Think of it this way, Unity/Evangelism saves you faith (a LOT of faith, significantly more than 30% is a contested area). Charitable Missions saves you gold, 30% on whatever you dump into the CSs. You'll have enough gold/spies to get all the CSs by endgame anyway (remember, our endgame is very very late), so saving gold will only benefit your final delegate count to the extent that it is the difference-maker between being about to king-make your ally, or being about to buy a CS from being eating up by war. My preference is always to go for Evangelism/Unity (and they're almost always there) depending on which one is applicable for my purposes, with Charitable Missions as a backup.

    And yes, the only benefit to staying in Medieval over Renaissance is faith costs (and research costs, but you're so far behind that you can safely enter Renaissance without raising RA costs for 95% of civs). Now, the only benefit to getting Renaissance earlier is to be able to open up Rationalism (which is fine, but not very important in the big picture timing of things), and gold from Banking (which is very nice). Again, the tradeoff here is really faith vs. gold. As you can see from my reasoning, I almost always prefer faith to gold. It's the more scarce resource, and the bump is +50% faith costs vs +20%gold (trade route plus banks, on an existing +50% city-gold modifier). This is why I recommend only hitting Banking after you won't be making faith purchases anymore.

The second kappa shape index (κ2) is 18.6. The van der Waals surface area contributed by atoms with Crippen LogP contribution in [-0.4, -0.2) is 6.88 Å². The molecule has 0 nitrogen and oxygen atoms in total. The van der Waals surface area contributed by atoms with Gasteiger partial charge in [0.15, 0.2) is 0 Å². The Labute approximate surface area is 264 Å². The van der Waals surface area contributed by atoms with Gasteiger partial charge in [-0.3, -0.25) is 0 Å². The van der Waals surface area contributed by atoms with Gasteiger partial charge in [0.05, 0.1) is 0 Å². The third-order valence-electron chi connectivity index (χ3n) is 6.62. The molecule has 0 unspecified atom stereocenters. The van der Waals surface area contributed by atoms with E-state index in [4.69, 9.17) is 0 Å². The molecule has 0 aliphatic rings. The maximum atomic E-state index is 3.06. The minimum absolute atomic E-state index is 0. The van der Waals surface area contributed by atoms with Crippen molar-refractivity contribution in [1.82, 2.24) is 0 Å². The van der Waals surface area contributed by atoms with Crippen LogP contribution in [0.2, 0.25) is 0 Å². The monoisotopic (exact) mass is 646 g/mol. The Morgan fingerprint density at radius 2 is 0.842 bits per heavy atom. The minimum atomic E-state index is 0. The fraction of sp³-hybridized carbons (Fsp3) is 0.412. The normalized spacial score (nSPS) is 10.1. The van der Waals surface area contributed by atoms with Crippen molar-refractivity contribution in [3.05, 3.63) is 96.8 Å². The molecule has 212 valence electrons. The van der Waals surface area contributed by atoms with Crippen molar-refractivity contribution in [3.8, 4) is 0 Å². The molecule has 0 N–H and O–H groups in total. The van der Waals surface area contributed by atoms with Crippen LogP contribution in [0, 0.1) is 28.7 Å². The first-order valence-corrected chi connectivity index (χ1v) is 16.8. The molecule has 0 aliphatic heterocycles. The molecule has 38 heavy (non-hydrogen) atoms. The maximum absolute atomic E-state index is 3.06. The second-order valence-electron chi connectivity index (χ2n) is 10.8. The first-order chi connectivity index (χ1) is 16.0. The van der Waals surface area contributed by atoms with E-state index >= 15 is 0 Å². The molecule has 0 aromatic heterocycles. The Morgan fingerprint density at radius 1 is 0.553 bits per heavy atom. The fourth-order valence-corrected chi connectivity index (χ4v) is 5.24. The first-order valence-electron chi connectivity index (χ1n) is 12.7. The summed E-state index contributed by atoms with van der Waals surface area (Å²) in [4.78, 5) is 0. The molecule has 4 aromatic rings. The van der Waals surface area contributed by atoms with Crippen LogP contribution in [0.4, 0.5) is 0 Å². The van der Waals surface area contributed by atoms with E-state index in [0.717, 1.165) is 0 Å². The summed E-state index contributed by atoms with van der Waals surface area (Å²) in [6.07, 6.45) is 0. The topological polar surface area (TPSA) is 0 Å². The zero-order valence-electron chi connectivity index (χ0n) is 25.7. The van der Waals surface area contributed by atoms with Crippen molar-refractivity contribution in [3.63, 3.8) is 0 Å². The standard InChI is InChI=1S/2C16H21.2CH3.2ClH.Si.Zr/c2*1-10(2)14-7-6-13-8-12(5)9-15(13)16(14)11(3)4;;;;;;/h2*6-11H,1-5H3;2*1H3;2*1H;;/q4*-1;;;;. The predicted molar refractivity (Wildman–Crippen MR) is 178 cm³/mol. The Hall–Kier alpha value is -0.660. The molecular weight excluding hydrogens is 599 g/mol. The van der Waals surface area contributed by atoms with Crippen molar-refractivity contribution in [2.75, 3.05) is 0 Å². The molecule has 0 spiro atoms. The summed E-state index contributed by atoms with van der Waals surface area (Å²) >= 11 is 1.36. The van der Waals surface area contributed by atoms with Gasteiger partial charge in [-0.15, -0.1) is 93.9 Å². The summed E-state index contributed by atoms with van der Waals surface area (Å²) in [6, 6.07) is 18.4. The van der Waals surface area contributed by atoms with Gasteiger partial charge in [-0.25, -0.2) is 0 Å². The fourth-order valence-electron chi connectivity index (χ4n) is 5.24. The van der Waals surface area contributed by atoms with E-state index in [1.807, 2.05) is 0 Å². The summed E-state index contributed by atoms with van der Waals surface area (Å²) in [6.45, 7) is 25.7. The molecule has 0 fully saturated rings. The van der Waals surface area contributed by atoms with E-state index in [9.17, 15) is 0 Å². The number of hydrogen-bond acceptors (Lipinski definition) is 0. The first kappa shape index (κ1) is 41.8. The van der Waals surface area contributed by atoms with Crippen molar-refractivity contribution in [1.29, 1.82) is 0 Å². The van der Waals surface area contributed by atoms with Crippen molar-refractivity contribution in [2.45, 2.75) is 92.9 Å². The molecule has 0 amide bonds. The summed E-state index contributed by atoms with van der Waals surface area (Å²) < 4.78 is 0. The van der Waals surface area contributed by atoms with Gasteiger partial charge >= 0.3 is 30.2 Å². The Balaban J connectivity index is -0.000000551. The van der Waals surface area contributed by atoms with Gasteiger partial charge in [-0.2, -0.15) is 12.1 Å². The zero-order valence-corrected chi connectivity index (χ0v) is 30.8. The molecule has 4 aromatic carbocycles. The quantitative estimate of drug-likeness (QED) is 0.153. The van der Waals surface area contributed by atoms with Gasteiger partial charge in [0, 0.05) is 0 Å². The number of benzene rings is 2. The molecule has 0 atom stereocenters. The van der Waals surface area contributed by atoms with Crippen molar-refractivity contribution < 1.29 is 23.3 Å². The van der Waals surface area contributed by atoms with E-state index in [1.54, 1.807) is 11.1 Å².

16. Carch

    Carch Chieftain

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    Great writeup. I don't play anywhere near Deity, but I can't wait to try it out!
     
  17. NeedaNameUser

    NeedaNameUser Chieftain

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    Thank you for the response!

    It is hard to find a peaceful MP game, you are right there; but what if you were playing a game as say, Ethiopia, and got the +20% bonus to defense enhancer? That is a whopping +40% base to your defense, and you also get the benefits of the Stele (UB) throughout the early game. Since we have a lot of gold income, how terrible would it be to buy/hard make some defensive units?

    Also, I'm not quite sure I understand the appeal of going for Unity of the Prophets. Isn't the point of this guide to have religious supremacy? Why then would you want to go for a reformation that halves the ability to wipe out enemy religions in your own cities?
     
  18. adwcta

    adwcta King